Two women contemplating ending a friendship

Photo Credit: Pexels, Elijah O'Donnell

Sometimes Ending a Friendship Is for the Best

There are many reasons people stop being friends. Sometimes people simply drift apart. Other times, people start outgrowing friends. Every so often, however, a friendship breakup isn’t so seamless. Every so often, people must go forward with ending a friendship much like they’d end a romantic relationship. Which isn’t easy.

After all, making friends can be hard. And the older you get, the harder it gets. That’s part of why even the thought of ending a friendship can be heartbreaking. But that doesn’t mean it’s not for the best.

Ending a friendship can be an act of love

If a relationship—romantic, in business, or otherwise — is mutually beneficial, all green flags everywhere, the relationship continues. Indefinitely. Everyone lives together, grows together, during rough patches and clear skies alike. It’s only when both parties aren’t benefitting, when green flags are replaced by red ones, that ending the relationship even becomes a thought. And when, despite every effort, the relationship can’t get back on track, ending the relationship becomes a need.

Ending a friendship is no different. No matter how long a friendship it was. Regardless of the specifics, if a friendship becomes damaging to one or both parties, it may need to end. It’s what’s beneficial for both people.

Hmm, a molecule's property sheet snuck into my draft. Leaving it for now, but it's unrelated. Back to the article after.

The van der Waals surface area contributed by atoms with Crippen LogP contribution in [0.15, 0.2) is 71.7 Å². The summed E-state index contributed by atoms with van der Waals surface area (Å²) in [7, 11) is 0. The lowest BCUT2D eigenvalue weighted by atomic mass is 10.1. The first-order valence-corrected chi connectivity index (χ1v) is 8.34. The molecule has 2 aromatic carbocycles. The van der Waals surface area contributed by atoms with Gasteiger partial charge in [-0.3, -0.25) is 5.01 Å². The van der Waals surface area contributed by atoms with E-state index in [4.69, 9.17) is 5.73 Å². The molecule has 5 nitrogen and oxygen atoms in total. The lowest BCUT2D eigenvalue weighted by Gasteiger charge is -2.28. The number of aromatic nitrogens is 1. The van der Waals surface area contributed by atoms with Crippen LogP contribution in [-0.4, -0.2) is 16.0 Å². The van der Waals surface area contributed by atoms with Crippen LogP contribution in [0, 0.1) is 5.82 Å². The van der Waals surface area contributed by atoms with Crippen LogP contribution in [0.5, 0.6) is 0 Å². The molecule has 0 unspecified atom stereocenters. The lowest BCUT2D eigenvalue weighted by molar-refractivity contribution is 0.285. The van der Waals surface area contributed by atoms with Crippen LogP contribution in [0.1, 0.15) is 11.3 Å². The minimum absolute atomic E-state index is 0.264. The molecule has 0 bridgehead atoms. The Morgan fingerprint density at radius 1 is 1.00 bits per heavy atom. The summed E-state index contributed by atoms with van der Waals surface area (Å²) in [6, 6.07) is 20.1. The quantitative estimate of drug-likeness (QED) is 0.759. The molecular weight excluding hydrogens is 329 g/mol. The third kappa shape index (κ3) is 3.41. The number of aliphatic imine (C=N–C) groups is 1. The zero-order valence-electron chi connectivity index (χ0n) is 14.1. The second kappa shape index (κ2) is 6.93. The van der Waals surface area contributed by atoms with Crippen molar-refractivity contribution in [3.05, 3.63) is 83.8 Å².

The longer you sustain a friendship you’re better off ending, the longer you may grow to hate the other party. Resent them. And the longer and harder they may come to loathe you. Alternatively, the sooner you end a friendship, the sooner you are both free. Not merely from each other either.

The sooner you end a friendship, the sooner you and your ex-friend are free to move on and seek other opportunities, other friendships, other hobbies, other everything. The sooner you end friendship that needs to end, the sooner both parties are empowered to maximize the greatest asset any of us have: time.

Thinking about ending a friendship? If you know what you need to do, do it. Don’t delay. Time is a great parting gift. It’s a great gift period. So if that friendship meant anything to you, and if you can rightly prioritize yourself at all, put an end to stealing each other’s time. Neither of you will be able to return it.

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